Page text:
Painting, Decorating, Wallpapering Guide Book

Painting, Decorating, Wallpapering Guide Book

I’ve written a little guide book full of decorating tips and info about paint and wallpaper. It is a useful guide if you wish to save money on tools for doing the job and includes detailed instructions on wallpapering into window recesses and the problems  which can occur with wallpaper or paint.

The book is available as either a Kindle download or a softback, delivered by Amazon. Click on the links below for info:



Paste The Wall Wallpaper

Paste The Wall Wallpaper

The theory behind ‘Paste The Wall’ wallpaper is that there will be less mess and the job will be quicker because there is no need to soak the paper. Some manufacturers even suggest, amusingly, that you won’t need a pasting table and can simply apply the paper straight from the roll to the wall….

In reality, Paste The Wall wallpaper is more difficult to apply than traditional paste the paper wallpaper.

Here is why:

There isn’t any give in the paper.

Pasted paper will be floppy when you apply it to the wall. Paste The Wall wallpaper will be dry as a bone and this makes negotiating any obstacles more difficult because the paper won’t crease into a frame in order to be cut as neatly as possible. It won’t crease at the ceiling to make cutting a clean wall to ceiling edge nice and easy.

Cutting a stiff piece of paper around obstacles takes more time, not less.

Plus, you do still need a pasting table because if there is a pattern, you still have to cut to match it and sometimes you have to measure and cut long strips to fit certain obstacles. It helps to have a table to use for this cutting work.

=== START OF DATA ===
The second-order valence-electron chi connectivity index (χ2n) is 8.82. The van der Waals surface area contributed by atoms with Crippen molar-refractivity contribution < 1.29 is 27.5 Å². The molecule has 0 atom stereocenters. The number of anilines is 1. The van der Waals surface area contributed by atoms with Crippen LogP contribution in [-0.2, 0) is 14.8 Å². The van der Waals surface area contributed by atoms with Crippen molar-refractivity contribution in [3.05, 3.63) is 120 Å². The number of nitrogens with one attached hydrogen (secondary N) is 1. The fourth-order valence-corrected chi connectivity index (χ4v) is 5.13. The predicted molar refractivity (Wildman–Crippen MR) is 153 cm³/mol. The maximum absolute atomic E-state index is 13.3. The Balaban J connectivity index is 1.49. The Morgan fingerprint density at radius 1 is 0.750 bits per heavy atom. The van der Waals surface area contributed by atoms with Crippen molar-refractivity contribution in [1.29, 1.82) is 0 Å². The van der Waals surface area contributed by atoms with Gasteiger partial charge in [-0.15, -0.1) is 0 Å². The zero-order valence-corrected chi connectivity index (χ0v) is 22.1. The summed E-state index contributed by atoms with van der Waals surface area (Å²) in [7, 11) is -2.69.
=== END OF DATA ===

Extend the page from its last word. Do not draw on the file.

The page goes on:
The only advantage in using Paste The Wall wallpaper is that it is more stable – it doesn’t expand & contract as it dries…… actually sometimes it does, because not all Paste The Wall wallpapers are reliably stable. Some do expand just like paste the paper wallpaper, resulting in pattern mismatches…

Can’t find an advantage to using Paste The Wall wallpaper. Not a single one.

So when buying your wallpaper, check which type it is first and only buy Paste The Wall if you are prepared for the added level of difficulty.

  • Don’t use on a wall with numerous obstacles – it’ll drive you mad.
  • If possible remove *socket covers – this will stop you going mad.
  • Always use Paste The Wall paste.

Some wallpaper manufacturers insist that you use their wallpaper paste. This is so that in the event of a problem, you can show that it really is the wallpaper that is at fault and not the wallpaper adhesive.

Paste The Wall paste is not the same as Paste The Wallpaper paste. Paste The Wall wallpaper adhesive is much stronger and usually has PVA as part of its composition.

If you are not using the paste recommended by the wallpaper manufacturer, ensure that your alternative is made by a reputable brand, i.e. Solvite, Polycell, Beeline, and ensure it is appropriate for the type of wall covering, i.e. Vinyl, embossed paper etc.

So, always use Paste The Wall paste.

And of course, always **size the wall first.

Happy papering!

*Before doing any electrical work, switch off the electricity supply at the mains.

**Size is a solution of wallpaper adhesive which should be painted onto the wall area to be wallpapered and allowed to dry, prior to wallpapering.



White Gloss That Does Not Stay White!

White Gloss That Does Not Stay White!

In another post here I stated that I *always use One Coat Gloss or Satinwood on woodwork because it provides excellent coverage that will not require several coats, thus saving time.